Arrange the buns in a prepared baking pan (they can be pretty snug, but remember that they will expand).  Cover, and let sit for another 30 minutes.  Bake at 350 degrees for 10-15 minutes.  Keep an eye on them, as oven temps can vary.  You want the bottoms to be golden, and the tops firm to the touch.  

For the icing, whisk all ingredients together until combined.  Drizzle over warm buns. 

Best when served warm and fresh!

NOTE: You can also freeze the raw roll, thaw, and bake later or refrigerate and bake a few days later.

Ultrasound at 14 weeks... amazing how the little sucker was moving around!  Not so clear in the picture, but we could see the spine, arms and legs, and little heart beating.  We could've watched for hours.

Sep 6, 2011

Vegan Bahn Mi (Vietnamese Sandwich) with Spicy Cashew Spread

I've always loved these Asian-French fusion sandwiches.  I usually use vegan mayo, but I thought I'd get a little fancy with a jalapeno cashew spread, that has the consistency of hummus.  If you've never tried one of these, they're savory, sweet, sour, and spicy, with a fresh crunch from the veggies.  These disappeared quickly! 


For the mushrooms:

3-4 Tbsp. extra virgin olive oil
1/2 pound portabello mushrooms (two large caps)
3 Tbsp. soy sauce
1 Tbsp. brown sugar
1 Tbsp. Mirin or Sweet Rice Wine
pinch of black pepper

For the spread*:
1 1/3 cup raw cashews
1/4 cup sliced pickled jalapenos (you can use fresh, but may need to up the salt)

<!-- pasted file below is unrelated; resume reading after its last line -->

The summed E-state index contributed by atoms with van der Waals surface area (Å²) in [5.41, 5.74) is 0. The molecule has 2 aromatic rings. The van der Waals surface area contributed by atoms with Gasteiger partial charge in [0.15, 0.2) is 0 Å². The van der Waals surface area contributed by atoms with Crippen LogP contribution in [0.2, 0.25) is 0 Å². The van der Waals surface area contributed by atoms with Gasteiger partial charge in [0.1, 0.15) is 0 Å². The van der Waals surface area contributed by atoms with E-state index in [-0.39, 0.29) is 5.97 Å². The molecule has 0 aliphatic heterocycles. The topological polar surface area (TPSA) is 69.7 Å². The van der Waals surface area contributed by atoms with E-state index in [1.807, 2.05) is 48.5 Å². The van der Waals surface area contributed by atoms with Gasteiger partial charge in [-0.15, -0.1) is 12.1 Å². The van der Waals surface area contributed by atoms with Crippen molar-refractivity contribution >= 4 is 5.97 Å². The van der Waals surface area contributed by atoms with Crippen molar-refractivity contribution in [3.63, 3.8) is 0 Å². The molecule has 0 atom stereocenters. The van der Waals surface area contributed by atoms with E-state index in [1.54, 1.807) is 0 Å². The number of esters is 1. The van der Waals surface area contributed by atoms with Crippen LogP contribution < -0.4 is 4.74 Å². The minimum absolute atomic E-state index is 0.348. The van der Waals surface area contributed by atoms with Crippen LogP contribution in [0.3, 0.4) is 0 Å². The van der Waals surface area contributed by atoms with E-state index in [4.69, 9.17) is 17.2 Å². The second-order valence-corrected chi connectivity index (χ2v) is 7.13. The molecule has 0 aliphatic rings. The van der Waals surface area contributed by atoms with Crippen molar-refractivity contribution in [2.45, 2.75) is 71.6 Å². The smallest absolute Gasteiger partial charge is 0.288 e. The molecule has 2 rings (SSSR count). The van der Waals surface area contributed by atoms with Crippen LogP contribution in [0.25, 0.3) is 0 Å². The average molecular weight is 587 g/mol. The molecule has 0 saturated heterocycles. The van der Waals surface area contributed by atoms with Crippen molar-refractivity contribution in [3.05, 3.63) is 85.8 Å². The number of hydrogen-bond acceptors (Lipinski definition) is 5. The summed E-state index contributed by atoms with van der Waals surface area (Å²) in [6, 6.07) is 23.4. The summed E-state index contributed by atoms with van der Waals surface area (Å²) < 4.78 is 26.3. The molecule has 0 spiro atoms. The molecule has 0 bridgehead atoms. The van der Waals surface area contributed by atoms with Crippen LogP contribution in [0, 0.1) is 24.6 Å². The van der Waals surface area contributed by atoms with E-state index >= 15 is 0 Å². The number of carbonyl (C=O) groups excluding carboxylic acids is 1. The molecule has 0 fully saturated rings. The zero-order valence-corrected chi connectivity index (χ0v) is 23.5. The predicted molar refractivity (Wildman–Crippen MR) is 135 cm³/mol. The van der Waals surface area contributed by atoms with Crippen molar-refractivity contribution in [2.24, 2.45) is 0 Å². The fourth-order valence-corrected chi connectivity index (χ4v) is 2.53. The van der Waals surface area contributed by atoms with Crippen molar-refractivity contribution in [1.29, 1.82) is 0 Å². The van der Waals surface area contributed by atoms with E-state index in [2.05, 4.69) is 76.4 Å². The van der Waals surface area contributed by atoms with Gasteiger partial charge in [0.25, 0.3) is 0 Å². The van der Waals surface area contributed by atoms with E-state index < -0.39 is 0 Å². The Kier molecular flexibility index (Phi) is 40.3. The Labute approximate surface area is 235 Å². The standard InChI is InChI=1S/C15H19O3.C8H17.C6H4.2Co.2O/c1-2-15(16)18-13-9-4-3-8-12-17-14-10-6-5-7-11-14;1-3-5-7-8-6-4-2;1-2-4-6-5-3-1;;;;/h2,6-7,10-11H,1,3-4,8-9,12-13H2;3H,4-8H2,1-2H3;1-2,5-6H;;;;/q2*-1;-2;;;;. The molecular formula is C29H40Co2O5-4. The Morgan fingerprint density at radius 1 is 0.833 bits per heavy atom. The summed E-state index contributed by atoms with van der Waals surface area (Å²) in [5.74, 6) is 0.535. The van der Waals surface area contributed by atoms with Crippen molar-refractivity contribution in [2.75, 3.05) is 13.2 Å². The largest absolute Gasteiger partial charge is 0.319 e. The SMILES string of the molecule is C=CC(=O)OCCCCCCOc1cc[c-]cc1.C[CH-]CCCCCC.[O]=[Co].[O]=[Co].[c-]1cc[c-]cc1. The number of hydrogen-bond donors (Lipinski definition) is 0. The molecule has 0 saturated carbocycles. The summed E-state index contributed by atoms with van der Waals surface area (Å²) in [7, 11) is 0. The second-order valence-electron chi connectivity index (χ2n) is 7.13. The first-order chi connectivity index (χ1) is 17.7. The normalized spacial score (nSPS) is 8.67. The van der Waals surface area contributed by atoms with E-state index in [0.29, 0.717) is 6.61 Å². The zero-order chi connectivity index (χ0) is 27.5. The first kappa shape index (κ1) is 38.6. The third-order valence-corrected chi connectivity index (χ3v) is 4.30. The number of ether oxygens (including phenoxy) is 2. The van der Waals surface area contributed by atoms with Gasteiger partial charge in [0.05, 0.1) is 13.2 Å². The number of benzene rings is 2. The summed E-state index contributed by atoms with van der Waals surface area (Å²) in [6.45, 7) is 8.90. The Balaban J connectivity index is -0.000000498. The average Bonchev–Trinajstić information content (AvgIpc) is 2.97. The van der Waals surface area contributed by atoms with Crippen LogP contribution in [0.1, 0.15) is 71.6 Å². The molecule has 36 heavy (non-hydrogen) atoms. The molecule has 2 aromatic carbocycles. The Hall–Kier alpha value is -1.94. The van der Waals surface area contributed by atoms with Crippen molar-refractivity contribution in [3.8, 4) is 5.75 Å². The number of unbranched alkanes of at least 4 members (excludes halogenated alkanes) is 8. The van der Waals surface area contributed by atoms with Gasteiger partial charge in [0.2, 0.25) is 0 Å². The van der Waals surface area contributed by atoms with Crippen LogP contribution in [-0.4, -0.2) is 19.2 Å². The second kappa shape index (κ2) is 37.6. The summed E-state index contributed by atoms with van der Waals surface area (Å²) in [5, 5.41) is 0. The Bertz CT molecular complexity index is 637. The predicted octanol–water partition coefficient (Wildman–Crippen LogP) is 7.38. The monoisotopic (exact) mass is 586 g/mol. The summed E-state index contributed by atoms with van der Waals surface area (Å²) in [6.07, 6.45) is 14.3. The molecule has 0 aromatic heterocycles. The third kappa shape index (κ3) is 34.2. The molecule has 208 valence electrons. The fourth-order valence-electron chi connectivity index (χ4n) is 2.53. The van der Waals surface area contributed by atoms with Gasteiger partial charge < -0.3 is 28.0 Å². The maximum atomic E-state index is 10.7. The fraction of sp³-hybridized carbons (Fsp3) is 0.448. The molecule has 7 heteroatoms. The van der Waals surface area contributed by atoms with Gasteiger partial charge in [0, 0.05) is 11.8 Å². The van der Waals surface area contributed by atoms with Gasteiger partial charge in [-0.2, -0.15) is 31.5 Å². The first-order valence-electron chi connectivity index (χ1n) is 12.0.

2 cloves garlic
2 1/2 Tbsp. Mezzetta Extra Virgin Olive Oil
1 Tbsp. lemon juice
1/2 tsp. salt (or to taste)
1/4 cup water (or more)
*This makes much more than you'll need, but you use leftovers to spread on crackers or other things

To finish:
1/2 cup torn fresh cilantro
Thinly sliced cucumber (6-10 slices per sandwich)

crusty sweet French bread (enough for two sandwiches)


1.  Soak raw cashews in hot water, set aside for later
2. Clean mushrooms and trim stems as needed, cutting into 1/2" slices
3.  Add the 3-4 tablespoons of extra virgin olive oil into a large hot skillet, then saute the mushrooms until tender and golden on the edges.  Make sure not to crowd the pan- do two batches if needed.  Remove mushrooms from the pan and set aside.
4.  To the same pan, turn off heat and add the soy sauce, brown sugar, mirin, and black pepper.  Stir quickly until thick and  bubbly, scraping up any mushroom bits.  
5.  Pour sauce over mushrooms and toss, then set aside to let cool down and let flavors meld.
6.  Tear up the fresh cilantro and slice cucumbers, set aside
7.  Drain the raw cashews (soaked for 20-30 minutes) and put into a food processor.  Add the crushed garlic, 2 1/2 tablespoons extra virgin olive oil, lemon juice, salt, and water.  Add more water by the tablespoon if needed and puree until creamy and hummus-like.  Add jalapeno peppers and pulse until small chunks are well incorporated into the spread.
8.  Assemble sandwiches:  Split two  6" or so pieces of french bread, leaving one side attached.  Spread the spicy cashew spread onto entire interior of the bread.  Spoon on marinated mushrooms, then layer cucumbers, pickled carrots  and a sprinkling of fresh cilantro.  Close and eat.

Jul 31, 2011

FoodBuzz 24 x 24: Incredible Edible Bowls